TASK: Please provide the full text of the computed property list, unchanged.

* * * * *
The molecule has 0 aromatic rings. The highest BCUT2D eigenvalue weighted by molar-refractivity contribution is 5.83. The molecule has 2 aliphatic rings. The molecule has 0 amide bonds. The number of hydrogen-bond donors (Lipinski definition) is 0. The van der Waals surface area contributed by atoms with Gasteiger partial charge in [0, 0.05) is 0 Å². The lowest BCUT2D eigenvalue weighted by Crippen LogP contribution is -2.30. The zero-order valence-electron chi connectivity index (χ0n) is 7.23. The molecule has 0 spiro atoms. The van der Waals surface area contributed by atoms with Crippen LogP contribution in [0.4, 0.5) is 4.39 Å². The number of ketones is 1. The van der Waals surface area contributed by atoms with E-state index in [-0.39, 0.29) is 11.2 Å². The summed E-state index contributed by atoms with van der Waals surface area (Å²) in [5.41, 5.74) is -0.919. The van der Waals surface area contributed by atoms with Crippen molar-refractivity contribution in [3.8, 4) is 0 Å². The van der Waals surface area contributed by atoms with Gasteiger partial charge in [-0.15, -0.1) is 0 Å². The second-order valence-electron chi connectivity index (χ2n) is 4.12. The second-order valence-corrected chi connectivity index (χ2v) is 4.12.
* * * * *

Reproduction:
The molecule has 0 aromatic rings. The highest BCUT2D eigenvalue weighted by molar-refractivity contribution is 5.83. The molecule has 2 aliphatic rings. The molecule has 0 amide bonds. The number of hydrogen-bond donors (Lipinski definition) is 0. The van der Waals surface area contributed by atoms with Gasteiger partial charge in [0, 0.05) is 0 Å². The lowest BCUT2D eigenvalue weighted by Crippen LogP contribution is -2.30. The zero-order valence-electron chi connectivity index (χ0n) is 7.23. The molecule has 0 spiro atoms. The van der Waals surface area contributed by atoms with Crippen LogP contribution in [0.4, 0.5) is 4.39 Å². The number of ketones is 1. The van der Waals surface area contributed by atoms with E-state index in [-0.39, 0.29) is 11.2 Å². The summed E-state index contributed by atoms with van der Waals surface area (Å²) in [5.41, 5.74) is -0.919. The van der Waals surface area contributed by atoms with Crippen molar-refractivity contribution in [3.8, 4) is 0 Å². The van der Waals surface area contributed by atoms with Gasteiger partial charge in [-0.15, -0.1) is 0 Å². The second-order valence-electron chi connectivity index (χ2n) is 4.12. The second-order valence-corrected chi connectivity index (χ2v) is 4.12.